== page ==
CHICAGO -- Joel Quenneville will not just hand a prime lineup spot to talented rookie Brandon Pirri.
Instead, he wants the 22-year old center to earn one for the Chicago Blackhawks, who are searching for a long-term answer in the middle of their second line. The process is ongoing for Pirri, who led the American Hockey League in points last season, but he's starting to make a case for himself while playing fourth-line minutes for the defending Stanley Cup champions.
Backed by a goal and assist from Pirri, the Blackhawks got back on the winning track Saturday night by defeating the Toronto Maple Leafs 3-1 at United Center.
"The puck's just finding my stick right now, so it's a lot of fun," Pirri, the game's No.1 star, said. "I'm just trying to do the little things right."
Bryan Bickell and Michael Kostka also scored for Chicago (5-1-2), which is 5-0-1 against Eastern Conference teams. Corey Crawford (19 saves) picked up the win in net for the Blackhawks, who welcomed back former center Dave Bolland for the first time in an opposing uniform.
A couple of years ago, some in the Blackhawks organization viewed Pirri as a potential replacement for Bolland as center of the third-line checking group that played a pivotal role in Chicago's 2010 championship. Pirri saw himself differently but eventually added more defense to his game after playing three seasons in the AHL for Rockford.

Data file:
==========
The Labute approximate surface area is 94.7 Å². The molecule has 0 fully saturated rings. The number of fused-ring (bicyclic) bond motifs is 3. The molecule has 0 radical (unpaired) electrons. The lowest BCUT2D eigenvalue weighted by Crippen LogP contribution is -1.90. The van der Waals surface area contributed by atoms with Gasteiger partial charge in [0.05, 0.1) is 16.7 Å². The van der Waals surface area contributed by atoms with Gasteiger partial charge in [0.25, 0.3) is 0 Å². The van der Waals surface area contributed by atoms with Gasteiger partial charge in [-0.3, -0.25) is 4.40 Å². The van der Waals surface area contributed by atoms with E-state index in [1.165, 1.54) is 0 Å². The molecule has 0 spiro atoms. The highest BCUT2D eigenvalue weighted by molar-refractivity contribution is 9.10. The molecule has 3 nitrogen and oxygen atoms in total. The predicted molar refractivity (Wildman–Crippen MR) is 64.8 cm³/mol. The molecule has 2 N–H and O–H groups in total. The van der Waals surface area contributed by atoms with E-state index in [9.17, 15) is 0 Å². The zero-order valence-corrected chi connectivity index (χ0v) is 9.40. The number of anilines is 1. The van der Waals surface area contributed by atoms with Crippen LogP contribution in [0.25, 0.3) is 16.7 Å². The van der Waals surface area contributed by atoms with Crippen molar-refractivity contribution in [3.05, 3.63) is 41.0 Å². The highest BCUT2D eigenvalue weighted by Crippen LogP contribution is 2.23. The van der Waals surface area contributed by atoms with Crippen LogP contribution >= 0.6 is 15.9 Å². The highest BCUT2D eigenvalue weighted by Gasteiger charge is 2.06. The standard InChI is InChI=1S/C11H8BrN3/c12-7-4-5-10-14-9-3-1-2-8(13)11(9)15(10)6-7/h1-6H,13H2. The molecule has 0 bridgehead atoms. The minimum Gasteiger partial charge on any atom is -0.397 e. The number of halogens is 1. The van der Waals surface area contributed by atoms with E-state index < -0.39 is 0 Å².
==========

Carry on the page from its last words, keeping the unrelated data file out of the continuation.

Now he has a chance to play his way up the Blackhawks lineup, possibly into that second-line role between Patrick Sharp and Patrick Kane. If Pirri is daydreaming about the possibility, it's hard to tell.
"[I] can't control that stuff," he said. "If I play my game and keep getting these bounces, things will happen."
Odds are it will take more time and patience from Pirri than two good games, but even Quenneville said the opportunity to advance is based in reality.
"I think that's basically the plan, work his way up knowing that we feel he can be that type of guy that can play top minutes with top guys," Quenneville said. "The other part [defensively], [is] working his way up through that part of it."
So far, it hasn't been an issue, including this game, which was dominated by defense in the first period. Early on, the most entertaining part of the game was the pregame.
Commemorating the Hockey Fights Cancer effort, the Blackhawks wore special jerseys during warm-ups that will be auctioned for charity, and six local children were honored for their individual battles with various forms of cancer. Among them was Jack O'Donoghue, who performed the ceremonial puck drop between Bolland and Kane prior to the Canadian and U.S. anthems.
Bolland, who was traded to Toronto after scoring the goal that clinched the 2013 Stanley Cup, got a brief video tribute midway through the first period. The gritty two-way center played seven seasons with the Blackhawks and helped bring two Stanley Cup titles to Chicago.
"It was always a great organization and great fans and they were always great to me," Bolland said. "For sure they're a good team. When you play that kind of team, they play hard, they keep the puck, chip it in, and they make plays. I know when you're playing against them, it's a little different now. I think as a result we got better in this room and we can work off it."